The following talk from Julie Neveux, MCF in English Linguistics at the University of Paris IV Sorbonne, entitled “Metaphors in Mrs Dalloway’s incipit: a cognitive view of the stream of consciousness technique”, turned the attention on how a cognitive and phenomenological approach to metaphor can open up new perspectives in the understanding of a literary technique such as the so called “Stream of Consciousness”. Starting form a view of metaphor as a creative linguistic phenomenon stemming from perceptual experience, Neveaux’ analysis of the incipit of Virginia Woolf’s Mrs. Dalloway pointed out the pivotal role of metaphor in allowing the readers’ entrance in the character’s mental space, a process grounded on a shared embodied experience of the inner and outer world.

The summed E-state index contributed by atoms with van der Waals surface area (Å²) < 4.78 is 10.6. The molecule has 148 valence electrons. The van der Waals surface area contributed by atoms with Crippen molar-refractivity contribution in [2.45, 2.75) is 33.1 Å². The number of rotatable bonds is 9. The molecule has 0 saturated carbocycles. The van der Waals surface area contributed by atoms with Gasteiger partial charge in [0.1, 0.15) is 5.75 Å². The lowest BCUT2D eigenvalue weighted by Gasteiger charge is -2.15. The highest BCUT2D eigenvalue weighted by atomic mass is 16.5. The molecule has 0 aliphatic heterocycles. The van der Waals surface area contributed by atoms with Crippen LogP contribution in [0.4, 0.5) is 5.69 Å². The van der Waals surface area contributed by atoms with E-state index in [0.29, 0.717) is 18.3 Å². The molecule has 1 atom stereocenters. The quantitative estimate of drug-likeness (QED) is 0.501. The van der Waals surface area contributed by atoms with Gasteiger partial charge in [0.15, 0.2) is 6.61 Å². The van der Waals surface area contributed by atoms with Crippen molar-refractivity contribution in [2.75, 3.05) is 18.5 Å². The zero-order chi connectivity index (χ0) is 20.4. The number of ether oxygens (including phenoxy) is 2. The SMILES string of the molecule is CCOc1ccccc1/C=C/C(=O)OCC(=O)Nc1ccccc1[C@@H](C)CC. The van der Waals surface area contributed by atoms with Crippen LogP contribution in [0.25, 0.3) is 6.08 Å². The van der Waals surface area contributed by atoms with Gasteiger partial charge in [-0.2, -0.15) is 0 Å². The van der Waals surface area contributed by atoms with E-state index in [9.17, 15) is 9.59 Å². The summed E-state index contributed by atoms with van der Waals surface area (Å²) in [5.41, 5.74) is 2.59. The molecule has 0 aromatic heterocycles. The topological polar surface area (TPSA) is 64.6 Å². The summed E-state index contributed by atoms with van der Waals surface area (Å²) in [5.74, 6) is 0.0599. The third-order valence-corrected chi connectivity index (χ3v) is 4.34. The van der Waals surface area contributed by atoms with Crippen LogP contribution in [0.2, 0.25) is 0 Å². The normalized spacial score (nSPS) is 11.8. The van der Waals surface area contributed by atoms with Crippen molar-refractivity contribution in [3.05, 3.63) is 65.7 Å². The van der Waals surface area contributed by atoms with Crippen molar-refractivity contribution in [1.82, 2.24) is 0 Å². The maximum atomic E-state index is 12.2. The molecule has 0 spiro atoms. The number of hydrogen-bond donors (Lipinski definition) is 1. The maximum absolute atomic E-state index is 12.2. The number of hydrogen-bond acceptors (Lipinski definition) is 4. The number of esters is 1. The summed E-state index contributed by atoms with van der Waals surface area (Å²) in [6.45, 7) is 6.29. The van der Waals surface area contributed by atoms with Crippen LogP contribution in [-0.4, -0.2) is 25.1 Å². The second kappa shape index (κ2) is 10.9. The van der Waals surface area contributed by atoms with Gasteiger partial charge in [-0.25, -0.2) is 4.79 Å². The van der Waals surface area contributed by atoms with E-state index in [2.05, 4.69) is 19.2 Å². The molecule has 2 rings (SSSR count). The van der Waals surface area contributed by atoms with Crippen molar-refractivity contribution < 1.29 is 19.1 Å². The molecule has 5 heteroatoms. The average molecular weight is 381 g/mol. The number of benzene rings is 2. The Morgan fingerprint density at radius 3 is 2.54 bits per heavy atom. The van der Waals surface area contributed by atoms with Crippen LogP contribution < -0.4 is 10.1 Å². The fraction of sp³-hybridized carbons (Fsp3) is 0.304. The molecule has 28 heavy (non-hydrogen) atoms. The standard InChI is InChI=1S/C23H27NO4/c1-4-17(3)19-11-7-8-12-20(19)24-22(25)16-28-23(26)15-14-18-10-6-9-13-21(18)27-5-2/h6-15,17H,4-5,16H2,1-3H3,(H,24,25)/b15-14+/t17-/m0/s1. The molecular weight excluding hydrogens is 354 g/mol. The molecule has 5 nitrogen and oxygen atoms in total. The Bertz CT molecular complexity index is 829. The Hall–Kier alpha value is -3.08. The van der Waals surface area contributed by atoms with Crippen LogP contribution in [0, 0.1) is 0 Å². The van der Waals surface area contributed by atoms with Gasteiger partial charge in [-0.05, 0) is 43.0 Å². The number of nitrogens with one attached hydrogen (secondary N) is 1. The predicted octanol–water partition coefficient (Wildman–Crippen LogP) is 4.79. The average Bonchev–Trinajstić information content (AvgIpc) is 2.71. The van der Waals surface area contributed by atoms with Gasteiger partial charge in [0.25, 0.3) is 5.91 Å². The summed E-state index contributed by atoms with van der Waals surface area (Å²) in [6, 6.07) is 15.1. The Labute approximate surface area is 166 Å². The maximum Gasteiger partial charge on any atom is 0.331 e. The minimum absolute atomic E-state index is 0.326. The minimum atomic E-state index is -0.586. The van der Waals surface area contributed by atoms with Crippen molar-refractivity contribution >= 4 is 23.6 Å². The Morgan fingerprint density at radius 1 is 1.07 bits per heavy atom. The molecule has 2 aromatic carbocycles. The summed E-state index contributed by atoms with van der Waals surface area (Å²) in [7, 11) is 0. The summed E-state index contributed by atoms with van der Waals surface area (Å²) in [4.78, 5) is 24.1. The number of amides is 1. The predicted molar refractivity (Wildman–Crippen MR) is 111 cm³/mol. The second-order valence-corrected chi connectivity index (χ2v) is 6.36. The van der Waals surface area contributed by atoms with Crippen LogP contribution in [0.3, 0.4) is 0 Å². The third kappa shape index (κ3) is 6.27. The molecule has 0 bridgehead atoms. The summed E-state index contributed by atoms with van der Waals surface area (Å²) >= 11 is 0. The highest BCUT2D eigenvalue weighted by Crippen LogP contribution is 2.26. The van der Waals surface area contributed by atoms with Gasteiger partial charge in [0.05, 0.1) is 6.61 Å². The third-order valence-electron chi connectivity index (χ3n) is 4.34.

Bringing the focus back to medical sciences, Giulia Frezza, Temporary Researcher at the Department of Medical-Surgical Sciences and Biotechnologies of the Sapienza University, Rome, delivered a talk entitled “A transition in Medical Metaphors: from ‘Heredity’ to ‘Epigenetic Landscapes’”. Starting from a narrative-based approach, Frezza reconstructed recent changes in medical discourse on genetics through the shift from the metaphor of “heredity” to that of “epigenetics”. The talk aimed at showing how metaphors in medical discourse can affect the general understanding of illness, while suggesting that adopting a transdisciplinary and multi-level approach to metaphorical language in medicine can enrich and deepen our interpretation of illness as a physiological and social phenomenon.